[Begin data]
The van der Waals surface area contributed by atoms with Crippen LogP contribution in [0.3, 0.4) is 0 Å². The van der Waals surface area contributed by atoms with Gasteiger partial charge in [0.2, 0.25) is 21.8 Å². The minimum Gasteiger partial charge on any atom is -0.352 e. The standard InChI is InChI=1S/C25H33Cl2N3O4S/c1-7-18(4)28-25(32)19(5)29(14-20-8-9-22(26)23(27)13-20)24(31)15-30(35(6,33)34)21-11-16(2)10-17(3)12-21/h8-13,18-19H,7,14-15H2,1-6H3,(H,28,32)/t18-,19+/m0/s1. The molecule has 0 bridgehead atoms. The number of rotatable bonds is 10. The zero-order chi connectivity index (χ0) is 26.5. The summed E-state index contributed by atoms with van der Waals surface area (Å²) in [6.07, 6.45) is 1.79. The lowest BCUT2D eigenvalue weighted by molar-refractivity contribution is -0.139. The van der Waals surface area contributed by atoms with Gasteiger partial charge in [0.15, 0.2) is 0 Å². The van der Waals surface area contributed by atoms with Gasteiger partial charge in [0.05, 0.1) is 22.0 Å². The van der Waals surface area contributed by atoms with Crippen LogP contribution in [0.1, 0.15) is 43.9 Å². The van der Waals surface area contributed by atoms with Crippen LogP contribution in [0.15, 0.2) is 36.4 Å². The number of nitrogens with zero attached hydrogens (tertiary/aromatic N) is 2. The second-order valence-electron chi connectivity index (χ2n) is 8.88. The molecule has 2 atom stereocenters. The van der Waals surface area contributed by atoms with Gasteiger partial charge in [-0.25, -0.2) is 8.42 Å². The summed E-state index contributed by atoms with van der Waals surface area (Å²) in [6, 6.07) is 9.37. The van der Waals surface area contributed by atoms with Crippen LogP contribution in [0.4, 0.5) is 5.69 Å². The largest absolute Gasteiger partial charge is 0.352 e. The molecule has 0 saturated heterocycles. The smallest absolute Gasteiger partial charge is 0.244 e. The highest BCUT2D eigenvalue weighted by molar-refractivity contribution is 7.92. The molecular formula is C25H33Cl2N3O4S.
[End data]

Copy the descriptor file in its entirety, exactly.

The van der Waals surface area contributed by atoms with Crippen LogP contribution in [0.3, 0.4) is 0 Å². The van der Waals surface area contributed by atoms with Gasteiger partial charge in [0.2, 0.25) is 21.8 Å². The minimum Gasteiger partial charge on any atom is -0.352 e. The standard InChI is InChI=1S/C25H33Cl2N3O4S/c1-7-18(4)28-25(32)19(5)29(14-20-8-9-22(26)23(27)13-20)24(31)15-30(35(6,33)34)21-11-16(2)10-17(3)12-21/h8-13,18-19H,7,14-15H2,1-6H3,(H,28,32)/t18-,19+/m0/s1. The molecule has 0 bridgehead atoms. The number of rotatable bonds is 10. The zero-order chi connectivity index (χ0) is 26.5. The summed E-state index contributed by atoms with van der Waals surface area (Å²) in [6.07, 6.45) is 1.79. The lowest BCUT2D eigenvalue weighted by molar-refractivity contribution is -0.139. The van der Waals surface area contributed by atoms with Gasteiger partial charge in [0.15, 0.2) is 0 Å². The van der Waals surface area contributed by atoms with Gasteiger partial charge in [0.05, 0.1) is 22.0 Å². The van der Waals surface area contributed by atoms with Crippen LogP contribution in [0.1, 0.15) is 43.9 Å². The van der Waals surface area contributed by atoms with Crippen LogP contribution in [0.15, 0.2) is 36.4 Å². The number of nitrogens with zero attached hydrogens (tertiary/aromatic N) is 2. The second-order valence-electron chi connectivity index (χ2n) is 8.88. The molecule has 2 atom stereocenters. The van der Waals surface area contributed by atoms with Gasteiger partial charge in [-0.25, -0.2) is 8.42 Å². The summed E-state index contributed by atoms with van der Waals surface area (Å²) in [6, 6.07) is 9.37. The van der Waals surface area contributed by atoms with Crippen LogP contribution in [0.4, 0.5) is 5.69 Å². The largest absolute Gasteiger partial charge is 0.352 e. The molecule has 0 saturated heterocycles. The smallest absolute Gasteiger partial charge is 0.244 e. The highest BCUT2D eigenvalue weighted by molar-refractivity contribution is 7.92. The molecular formula is C25H33Cl2N3O4S.